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Major move for CMS to the Atrium

With Zuidas developing in leaps and bounds, it's not surprising that it has become a magnet for companies looking to relocate. Take for instance the internationally renowned law rm CMS, which is the sixth largest rm in the world, employing 1,000 partners and 4,500 lawyers. Hello Zuidas caught up with Managing Partner Willem Hoorneman to talk about their move to the Atrium building and to ask how CMS sees its future there.

When quarters at the firm's old premises in the Mondriaan Tower started getting too cramped for comfort, CMS immediately set its sights on Zuidas. 'The Atrium is one of the oldest buildings in Zuidas, but it's been modernized with the addition of these new towers. It's brilliant to work at such a beautiful, well-connected and new location, with a view of the courthouse as an added bonus.'


In early September, CMS traded its o ice at the Amstel for the Atrium, where the firm was greeted by an impressive refurbishment. 'From day one', says Hoorneman, 'everyone was excited about this new location. We made a conscious choice to keep the whole interior open and transparent. That was quite a change for a lot of people, but now we have more interaction, which is great. It's also convenient for our sta and lawyers in Utrecht, who can come to work at the hot desks here. The idea of each person having an o ice that's o limits to everybody else is antiquated - those days are over.'


Settled now at its new premises, the firm is conti- nuing its steady path to growth. According to Hoor- neman, CMS, with its o ices around the globe all intensively collaborating, is one of a kind among law firms. This is borne out in various ways, one being their relationship with clients. 'One of our core values is a client-centred approach, providing assistance that's tailored to specific sectors. For example, we have a group of lawyers devoted to life sciences, hotels, insurance, energy. Each sector has been as- signed its own, dedicated sta . They know the ropes and speak the language and understand exactly where those clients are coming from, so clients get maximum support in the areas where they need it.'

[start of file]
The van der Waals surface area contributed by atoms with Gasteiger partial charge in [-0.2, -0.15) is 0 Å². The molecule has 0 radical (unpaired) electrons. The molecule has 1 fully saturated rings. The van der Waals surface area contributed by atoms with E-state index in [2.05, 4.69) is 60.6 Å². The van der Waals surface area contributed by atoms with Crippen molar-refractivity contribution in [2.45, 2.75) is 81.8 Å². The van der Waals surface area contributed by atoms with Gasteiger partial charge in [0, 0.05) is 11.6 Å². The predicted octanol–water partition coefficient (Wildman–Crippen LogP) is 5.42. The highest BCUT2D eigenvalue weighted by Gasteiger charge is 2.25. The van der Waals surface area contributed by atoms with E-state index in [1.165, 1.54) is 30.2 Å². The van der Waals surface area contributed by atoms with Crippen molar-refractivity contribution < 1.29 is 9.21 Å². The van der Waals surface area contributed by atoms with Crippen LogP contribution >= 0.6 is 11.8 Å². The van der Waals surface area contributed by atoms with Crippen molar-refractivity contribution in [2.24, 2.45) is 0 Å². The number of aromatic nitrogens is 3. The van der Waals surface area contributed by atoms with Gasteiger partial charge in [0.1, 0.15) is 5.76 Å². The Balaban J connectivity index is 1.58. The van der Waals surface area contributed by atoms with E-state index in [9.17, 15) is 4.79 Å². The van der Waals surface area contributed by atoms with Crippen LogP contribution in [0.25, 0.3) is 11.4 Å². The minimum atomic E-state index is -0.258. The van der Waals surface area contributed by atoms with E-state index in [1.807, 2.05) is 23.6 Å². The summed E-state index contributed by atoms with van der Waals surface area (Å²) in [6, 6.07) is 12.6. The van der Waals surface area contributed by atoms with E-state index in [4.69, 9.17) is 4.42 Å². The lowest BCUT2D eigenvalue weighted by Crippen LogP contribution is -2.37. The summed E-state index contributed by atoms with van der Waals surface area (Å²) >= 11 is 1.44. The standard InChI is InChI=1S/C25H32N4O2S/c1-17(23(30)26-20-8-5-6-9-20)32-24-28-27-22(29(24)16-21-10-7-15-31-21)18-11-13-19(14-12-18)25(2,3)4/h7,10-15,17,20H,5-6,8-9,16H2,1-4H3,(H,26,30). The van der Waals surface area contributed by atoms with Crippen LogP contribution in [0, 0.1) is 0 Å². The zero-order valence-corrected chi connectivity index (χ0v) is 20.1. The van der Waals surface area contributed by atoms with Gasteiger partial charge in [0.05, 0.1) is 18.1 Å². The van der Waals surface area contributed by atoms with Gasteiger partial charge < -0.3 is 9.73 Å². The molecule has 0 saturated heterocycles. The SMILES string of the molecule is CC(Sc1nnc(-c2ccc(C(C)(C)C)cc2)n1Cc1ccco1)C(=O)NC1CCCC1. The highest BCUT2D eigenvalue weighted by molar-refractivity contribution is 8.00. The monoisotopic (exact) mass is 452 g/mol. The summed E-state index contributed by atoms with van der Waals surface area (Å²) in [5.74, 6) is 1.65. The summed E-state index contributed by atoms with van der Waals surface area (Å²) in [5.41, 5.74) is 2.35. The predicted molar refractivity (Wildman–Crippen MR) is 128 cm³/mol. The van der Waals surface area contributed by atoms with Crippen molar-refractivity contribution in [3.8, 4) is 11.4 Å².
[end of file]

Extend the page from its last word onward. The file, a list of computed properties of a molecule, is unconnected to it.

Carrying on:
Hoorneman has seen quite a few things change at the firm over time. He joined CMS almost 28 years ago, back when he was seeking a position in intellectual property law and patents. Hoorneman found it at CMS and never le . He went on to write the patent law chapters in the authoritative handbook on so ware protection in the Netherlands, and later expanded his practice into copyright and trademark law. Since be- coming managing partner, he has had less time for li- tigation, but from time to time he can still be found in the courtroom. Recently he argued a case on whether the iconic Rubik's Cube is copyright-protected.


Looking towards the future, Hoorneman sees a bright future for CMS. 'I foresee significant growth in the time ahead, and I also think that we'll take on increasingly larger cases and larger transactions for big projects. Maybe in another ten years we'll have outgrown our o ices again.' Fortunately, Zuidas is growing too!


Willem Hoorneman is a member of the IP/TMC Practice Group at CMS and leads its Life Sciences Practice Group. With almost 25 years' experience in IP law, and as author of the patent law section of the main Dutch handbook on so ware law, Willem is regarded as an expert IP lawyer and one of the best in the field of patent law. He feels equally at home in other fields of IP practice, and for many years was the editor- in-chief of BMM Bulletin, a journal on Benelux and European trademark and design law.